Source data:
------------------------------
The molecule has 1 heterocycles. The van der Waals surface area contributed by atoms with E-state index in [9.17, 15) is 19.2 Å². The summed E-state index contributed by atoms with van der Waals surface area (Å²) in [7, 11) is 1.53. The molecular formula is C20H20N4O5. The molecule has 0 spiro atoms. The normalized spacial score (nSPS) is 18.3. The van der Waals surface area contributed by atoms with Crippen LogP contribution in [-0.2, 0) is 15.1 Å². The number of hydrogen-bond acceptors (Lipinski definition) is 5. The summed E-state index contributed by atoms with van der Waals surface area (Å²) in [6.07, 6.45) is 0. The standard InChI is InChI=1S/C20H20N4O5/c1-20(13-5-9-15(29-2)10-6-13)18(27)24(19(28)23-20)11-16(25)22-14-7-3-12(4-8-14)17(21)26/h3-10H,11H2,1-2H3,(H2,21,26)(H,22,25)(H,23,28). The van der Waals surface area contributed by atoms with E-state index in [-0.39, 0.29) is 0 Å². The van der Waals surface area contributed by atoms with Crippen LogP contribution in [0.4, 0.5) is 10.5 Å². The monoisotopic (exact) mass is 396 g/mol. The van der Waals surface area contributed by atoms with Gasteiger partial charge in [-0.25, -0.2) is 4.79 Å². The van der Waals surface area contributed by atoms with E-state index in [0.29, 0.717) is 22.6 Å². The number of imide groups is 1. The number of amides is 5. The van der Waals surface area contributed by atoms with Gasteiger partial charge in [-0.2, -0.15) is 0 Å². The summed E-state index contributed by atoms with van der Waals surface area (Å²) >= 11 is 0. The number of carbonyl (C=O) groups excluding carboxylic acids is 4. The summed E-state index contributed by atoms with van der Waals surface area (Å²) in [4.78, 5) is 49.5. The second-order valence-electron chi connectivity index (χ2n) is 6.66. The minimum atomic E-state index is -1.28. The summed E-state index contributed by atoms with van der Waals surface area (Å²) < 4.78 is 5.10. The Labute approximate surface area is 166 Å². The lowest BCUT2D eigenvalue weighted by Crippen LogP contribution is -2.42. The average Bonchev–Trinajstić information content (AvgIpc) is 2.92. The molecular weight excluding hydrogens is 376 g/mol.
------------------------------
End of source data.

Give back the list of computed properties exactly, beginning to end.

The molecule has 1 heterocycles. The van der Waals surface area contributed by atoms with E-state index in [9.17, 15) is 19.2 Å². The summed E-state index contributed by atoms with van der Waals surface area (Å²) in [7, 11) is 1.53. The molecular formula is C20H20N4O5. The molecule has 0 spiro atoms. The normalized spacial score (nSPS) is 18.3. The van der Waals surface area contributed by atoms with Crippen LogP contribution in [-0.2, 0) is 15.1 Å². The number of hydrogen-bond acceptors (Lipinski definition) is 5. The summed E-state index contributed by atoms with van der Waals surface area (Å²) in [6.07, 6.45) is 0. The standard InChI is InChI=1S/C20H20N4O5/c1-20(13-5-9-15(29-2)10-6-13)18(27)24(19(28)23-20)11-16(25)22-14-7-3-12(4-8-14)17(21)26/h3-10H,11H2,1-2H3,(H2,21,26)(H,22,25)(H,23,28). The van der Waals surface area contributed by atoms with E-state index in [-0.39, 0.29) is 0 Å². The van der Waals surface area contributed by atoms with Crippen LogP contribution in [0.4, 0.5) is 10.5 Å². The monoisotopic (exact) mass is 396 g/mol. The van der Waals surface area contributed by atoms with Gasteiger partial charge in [-0.25, -0.2) is 4.79 Å². The van der Waals surface area contributed by atoms with E-state index in [0.29, 0.717) is 22.6 Å². The number of imide groups is 1. The number of amides is 5. The van der Waals surface area contributed by atoms with Gasteiger partial charge in [-0.2, -0.15) is 0 Å². The summed E-state index contributed by atoms with van der Waals surface area (Å²) >= 11 is 0. The number of carbonyl (C=O) groups excluding carboxylic acids is 4. The summed E-state index contributed by atoms with van der Waals surface area (Å²) in [4.78, 5) is 49.5. The second-order valence-electron chi connectivity index (χ2n) is 6.66. The minimum atomic E-state index is -1.28. The summed E-state index contributed by atoms with van der Waals surface area (Å²) < 4.78 is 5.10. The Labute approximate surface area is 166 Å². The lowest BCUT2D eigenvalue weighted by Crippen LogP contribution is -2.42. The average Bonchev–Trinajstić information content (AvgIpc) is 2.92. The molecular weight excluding hydrogens is 376 g/mol.